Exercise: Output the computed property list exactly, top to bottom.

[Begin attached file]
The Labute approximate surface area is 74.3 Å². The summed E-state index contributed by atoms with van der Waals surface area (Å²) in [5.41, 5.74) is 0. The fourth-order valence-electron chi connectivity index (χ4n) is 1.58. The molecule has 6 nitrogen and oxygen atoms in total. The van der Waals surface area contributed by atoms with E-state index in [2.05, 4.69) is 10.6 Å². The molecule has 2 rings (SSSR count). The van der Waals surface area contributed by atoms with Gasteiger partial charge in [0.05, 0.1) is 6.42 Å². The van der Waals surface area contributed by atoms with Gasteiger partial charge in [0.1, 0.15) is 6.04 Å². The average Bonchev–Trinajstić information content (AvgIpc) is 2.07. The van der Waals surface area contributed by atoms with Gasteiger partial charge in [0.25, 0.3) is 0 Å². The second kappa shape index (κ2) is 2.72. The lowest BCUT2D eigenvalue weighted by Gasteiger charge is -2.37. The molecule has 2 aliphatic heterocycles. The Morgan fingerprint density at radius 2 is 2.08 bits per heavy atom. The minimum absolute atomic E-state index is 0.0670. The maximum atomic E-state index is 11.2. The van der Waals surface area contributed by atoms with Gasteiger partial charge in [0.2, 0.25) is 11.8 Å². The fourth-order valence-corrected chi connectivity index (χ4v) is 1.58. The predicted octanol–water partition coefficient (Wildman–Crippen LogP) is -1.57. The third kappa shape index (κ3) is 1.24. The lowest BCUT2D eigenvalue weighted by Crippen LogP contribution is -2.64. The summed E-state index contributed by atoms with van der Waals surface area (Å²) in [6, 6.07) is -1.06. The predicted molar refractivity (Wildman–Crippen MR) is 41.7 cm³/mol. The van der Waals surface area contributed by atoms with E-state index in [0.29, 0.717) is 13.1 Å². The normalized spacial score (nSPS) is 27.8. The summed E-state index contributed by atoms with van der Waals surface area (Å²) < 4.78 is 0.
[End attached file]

The Labute approximate surface area is 74.3 Å². The summed E-state index contributed by atoms with van der Waals surface area (Å²) in [5.41, 5.74) is 0. The fourth-order valence-electron chi connectivity index (χ4n) is 1.58. The molecule has 6 nitrogen and oxygen atoms in total. The van der Waals surface area contributed by atoms with E-state index in [2.05, 4.69) is 10.6 Å². The molecule has 2 rings (SSSR count). The van der Waals surface area contributed by atoms with Gasteiger partial charge in [0.05, 0.1) is 6.42 Å². The van der Waals surface area contributed by atoms with Gasteiger partial charge in [0.1, 0.15) is 6.04 Å². The average Bonchev–Trinajstić information content (AvgIpc) is 2.07. The van der Waals surface area contributed by atoms with Gasteiger partial charge in [0.25, 0.3) is 0 Å². The second kappa shape index (κ2) is 2.72. The lowest BCUT2D eigenvalue weighted by Gasteiger charge is -2.37. The molecule has 2 aliphatic heterocycles. The Morgan fingerprint density at radius 2 is 2.08 bits per heavy atom. The minimum absolute atomic E-state index is 0.0670. The maximum atomic E-state index is 11.2. The van der Waals surface area contributed by atoms with Gasteiger partial charge in [0.2, 0.25) is 11.8 Å². The fourth-order valence-corrected chi connectivity index (χ4v) is 1.58. The predicted octanol–water partition coefficient (Wildman–Crippen LogP) is -1.57. The third kappa shape index (κ3) is 1.24. The lowest BCUT2D eigenvalue weighted by Crippen LogP contribution is -2.64. The summed E-state index contributed by atoms with van der Waals surface area (Å²) in [6, 6.07) is -1.06. The predicted molar refractivity (Wildman–Crippen MR) is 41.7 cm³/mol. The van der Waals surface area contributed by atoms with E-state index in [0.29, 0.717) is 13.1 Å². The normalized spacial score (nSPS) is 27.8. The summed E-state index contributed by atoms with van der Waals surface area (Å²) < 4.78 is 0.